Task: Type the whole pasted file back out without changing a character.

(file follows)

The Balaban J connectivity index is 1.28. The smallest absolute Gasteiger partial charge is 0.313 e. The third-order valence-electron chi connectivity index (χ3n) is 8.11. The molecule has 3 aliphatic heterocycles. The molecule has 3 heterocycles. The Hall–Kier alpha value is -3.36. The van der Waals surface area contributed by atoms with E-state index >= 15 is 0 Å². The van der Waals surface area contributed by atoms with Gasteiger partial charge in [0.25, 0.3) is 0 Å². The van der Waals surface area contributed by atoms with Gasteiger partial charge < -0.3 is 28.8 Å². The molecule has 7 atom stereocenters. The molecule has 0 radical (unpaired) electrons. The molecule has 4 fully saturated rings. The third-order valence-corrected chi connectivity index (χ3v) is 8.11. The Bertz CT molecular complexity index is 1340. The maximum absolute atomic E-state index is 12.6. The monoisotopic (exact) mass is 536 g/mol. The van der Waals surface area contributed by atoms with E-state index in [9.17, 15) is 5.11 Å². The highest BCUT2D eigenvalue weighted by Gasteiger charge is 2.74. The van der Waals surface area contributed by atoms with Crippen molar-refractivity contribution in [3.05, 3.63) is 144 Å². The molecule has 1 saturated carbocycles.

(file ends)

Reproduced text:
The Balaban J connectivity index is 1.28. The smallest absolute Gasteiger partial charge is 0.313 e. The third-order valence-electron chi connectivity index (χ3n) is 8.11. The molecule has 3 aliphatic heterocycles. The molecule has 3 heterocycles. The Hall–Kier alpha value is -3.36. The van der Waals surface area contributed by atoms with E-state index >= 15 is 0 Å². The van der Waals surface area contributed by atoms with Gasteiger partial charge in [0.25, 0.3) is 0 Å². The van der Waals surface area contributed by atoms with Gasteiger partial charge < -0.3 is 28.8 Å². The molecule has 7 atom stereocenters. The molecule has 0 radical (unpaired) electrons. The molecule has 4 fully saturated rings. The third-order valence-corrected chi connectivity index (χ3v) is 8.11. The Bertz CT molecular complexity index is 1340. The maximum absolute atomic E-state index is 12.6. The monoisotopic (exact) mass is 536 g/mol. The van der Waals surface area contributed by atoms with E-state index in [9.17, 15) is 5.11 Å². The highest BCUT2D eigenvalue weighted by Gasteiger charge is 2.74. The van der Waals surface area contributed by atoms with Crippen molar-refractivity contribution in [3.05, 3.63) is 144 Å². The molecule has 1 saturated carbocycles.